Researchers at the University of Texas at Austin have developed a robotic exoskeleton that could provide personalized, high-quality therapy to patients with spinal and neurological injuries.
Dubbed HARMONY, the robot’s design accommodates the user’s entire upper body, enabling bilateral training possibilities. It connects to the wearer at three places on each side of the upper body, features 14 axes for a wide range of natural motion, and offers tunable pressure and force that allow the device to feel weightless. It can also be programmed to gradually increase exercise difficulty levels, according to a press release.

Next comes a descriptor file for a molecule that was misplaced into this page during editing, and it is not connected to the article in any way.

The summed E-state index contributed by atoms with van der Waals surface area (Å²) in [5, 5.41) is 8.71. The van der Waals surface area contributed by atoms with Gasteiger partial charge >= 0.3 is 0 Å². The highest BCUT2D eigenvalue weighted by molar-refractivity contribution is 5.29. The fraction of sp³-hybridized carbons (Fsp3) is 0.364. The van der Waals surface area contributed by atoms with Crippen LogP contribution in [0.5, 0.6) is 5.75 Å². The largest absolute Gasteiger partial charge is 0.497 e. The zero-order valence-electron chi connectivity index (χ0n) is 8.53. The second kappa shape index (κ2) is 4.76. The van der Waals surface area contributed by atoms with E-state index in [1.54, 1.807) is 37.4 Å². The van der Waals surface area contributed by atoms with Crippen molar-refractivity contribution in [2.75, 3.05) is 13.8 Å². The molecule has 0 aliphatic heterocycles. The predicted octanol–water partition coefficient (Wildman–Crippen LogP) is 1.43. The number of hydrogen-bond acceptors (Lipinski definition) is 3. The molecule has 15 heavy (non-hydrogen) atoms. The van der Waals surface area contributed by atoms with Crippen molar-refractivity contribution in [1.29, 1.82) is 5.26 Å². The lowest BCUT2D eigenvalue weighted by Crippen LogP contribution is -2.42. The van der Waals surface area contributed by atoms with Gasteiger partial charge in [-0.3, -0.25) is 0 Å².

“HARMONY was specially designed to offer customized therapy for optimal efficacy,” Ashish Deshpande, PhD, an assistant professor in the Department of Mechanical Engineering at the University of Texas at Austin, said in the release. “Not only does the exoskeleton adjust to patient size, it can also be programmed to be gentle or firm based on the individual’s therapy needs.”
HARMONY is equipped with sensors that collect data at 2,000 times per second, which are analyzed for immediate personalized interaction.
Due to its ability to adapt to the specific, corrective ways that humans learn, the researchers believe the exoskeleton could reduce recovery time and help patients improve coordination for daily activities such as eating and dressing, according to the release.
The researchers plan to further develop HARMONY’s software in preparation for an upcoming trial period this summer. They also plan to conduct a study with stroke and spinal cord injury patients that will compare HARMONY’s efficacy with conventional rehabilitative therapy.